In 1747 a gang of smugglers decided to go over to Guernsey to buy quantities of tea, which on their return to England they could sell for a profit. In their number was one John Diamond, otherwise known as Dymar, who would became a central figure in the unfortunate events that later unfolded. On their return to Christchurch Harbour they were intercepted by a revenue vessel, which patrolled the English Channel to apprehend ‘free-traders’ and seize their goods. Though the smugglers were able to escape on a small boat, their vessel and the contraband it contained was impounded at Poole Custom House. In an act of incredible audacity the gang later attacked the Custom House and stole back their booty. On their way to commit this crime the smugglers had travelled through the New Forest, where they had stayed the night, before making their way to Poole. They had made no secret of their plans and so as they returned with their illicit goods they were met with popular acclaim. Many smugglers were seen as Robin Hood-type characters or ‘honest rogues’ who were fighting what the general populace saw as unfair taxes on luxury goods. By the time the gang reached Fordingbridge people were in the streets cheering and waving to them. John Diamond riding high on his horse saw in the crowd an old acquaintance, Daniel Chater, who was a shoemaker in the town. The pair had worked together during the harvest season and were well-known to each other. Diamond threw Chater a bag of tea as he passed by and rode on with the gang. In that moment of casual acknowledgement and boastful largesse the fate of both men were sealed.
Informants and rewards
The authorities acted swiftly to the robbery and offered all sorts of inducements and rewards to those who would inform upon the gang. Very quickly John Diamond was arrested on suspicion of being one of the smugglers. Other informants soon linked Diamond to Chater. In order to confirm his identity William Galley, a Custom House officer, was ordered to escort Chater to the gaol in Chichester, where Diamond was being held. It was while on this journey that Chater and Galley fell into the hands of the smuggling fraternity. They had learned that the Justice of the Peace, Major Batten, was not at Chichester but Stanstead Park, near Rowlands Castle, and changed direction accordingly. They stopped at an inn to ask directions and two local men offered to show them the way. Chater and Galley were taken to the White Hart Inn, Rowland Castle, which was not far from their destination but it was also the haunt of the free-traders and their supporters. The landlady, being concerned that the two men were going to inform on her friends, got them so drunk that they passed out. She called the gang together and they argued about what to do with them. Some of the gang wanted to murder the pair there and then but, because there had been witnesses to them arriving at the inn, they decided to take them elsewhere to be dealt with.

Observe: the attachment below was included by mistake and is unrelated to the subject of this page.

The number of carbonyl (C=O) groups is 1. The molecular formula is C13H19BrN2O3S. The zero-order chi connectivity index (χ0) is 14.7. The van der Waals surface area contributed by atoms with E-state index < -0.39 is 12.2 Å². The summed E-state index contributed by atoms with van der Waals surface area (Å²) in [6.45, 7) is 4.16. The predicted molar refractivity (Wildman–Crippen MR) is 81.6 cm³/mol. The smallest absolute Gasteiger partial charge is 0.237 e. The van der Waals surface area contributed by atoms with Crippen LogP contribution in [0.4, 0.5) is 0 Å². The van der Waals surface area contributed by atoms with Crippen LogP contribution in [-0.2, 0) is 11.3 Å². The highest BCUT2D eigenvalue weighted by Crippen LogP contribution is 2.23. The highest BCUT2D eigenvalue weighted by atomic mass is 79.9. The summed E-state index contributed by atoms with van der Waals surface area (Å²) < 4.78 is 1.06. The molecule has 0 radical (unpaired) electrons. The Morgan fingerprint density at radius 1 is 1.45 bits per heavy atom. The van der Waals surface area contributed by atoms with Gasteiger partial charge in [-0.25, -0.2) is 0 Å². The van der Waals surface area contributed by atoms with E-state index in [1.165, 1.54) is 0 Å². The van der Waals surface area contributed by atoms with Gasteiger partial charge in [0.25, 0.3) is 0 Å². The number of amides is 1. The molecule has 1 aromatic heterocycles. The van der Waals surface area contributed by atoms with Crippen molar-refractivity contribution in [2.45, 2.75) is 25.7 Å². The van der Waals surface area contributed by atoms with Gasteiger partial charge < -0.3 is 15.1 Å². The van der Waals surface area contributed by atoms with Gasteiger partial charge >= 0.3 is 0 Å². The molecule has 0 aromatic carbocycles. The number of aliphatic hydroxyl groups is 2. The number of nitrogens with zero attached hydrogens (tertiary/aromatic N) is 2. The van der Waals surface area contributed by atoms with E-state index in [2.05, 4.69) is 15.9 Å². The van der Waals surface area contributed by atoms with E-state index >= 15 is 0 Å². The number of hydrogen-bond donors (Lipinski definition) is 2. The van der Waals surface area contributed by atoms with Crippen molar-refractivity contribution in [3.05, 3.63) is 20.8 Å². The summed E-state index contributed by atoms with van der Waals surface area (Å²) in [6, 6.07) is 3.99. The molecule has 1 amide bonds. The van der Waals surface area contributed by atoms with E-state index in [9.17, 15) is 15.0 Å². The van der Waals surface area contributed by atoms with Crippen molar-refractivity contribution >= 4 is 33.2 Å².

Facts of so monstrous a Nature
In the days that followed the men were treated with systematic abuse of all kinds on an unimaginable scale. The gang’s misuse of their prisoners is recorded in contemporary documents that make utterly gruesome and chilling reading. Eventually after several days of mental and physical torment the two men were murdered. When it was realised that Chater and Galley had disappeared rewards were offered for information about their whereabouts. Many of the gang members had been arrested on suspicion of smuggling and soon began to turn evidence against one another over the fate of the two men. Eventually the story of what had happened to them was revealed and a feeling of outrage and revulsion against what the smugglers had done swept the country. Chater and Galley had been treated with such intentional cruelty that the ‘Council, Jury, and all present were astonish’d and shock’d to hear prov’d beyond Contradition, Facts of so monstrous a Nature, as the uncommon Sufferings were of Mr. Chater and Mr. Galley’. Where once people turned out into the streets to cheer the smugglers on, communities began to organise volunteer militia to patrol against them. For many good citizens the cost of cheap tea, tobacco and brandy had been bought at too high a price.
 A full and genuine history of the inhuman and unparrallell’d murders of Mr. William Galley, … and Mr. Daniel Chater, … By fourteen notorious smugglers. (London, 1749).
Photo courtesy of the New Forest Packhorse Company.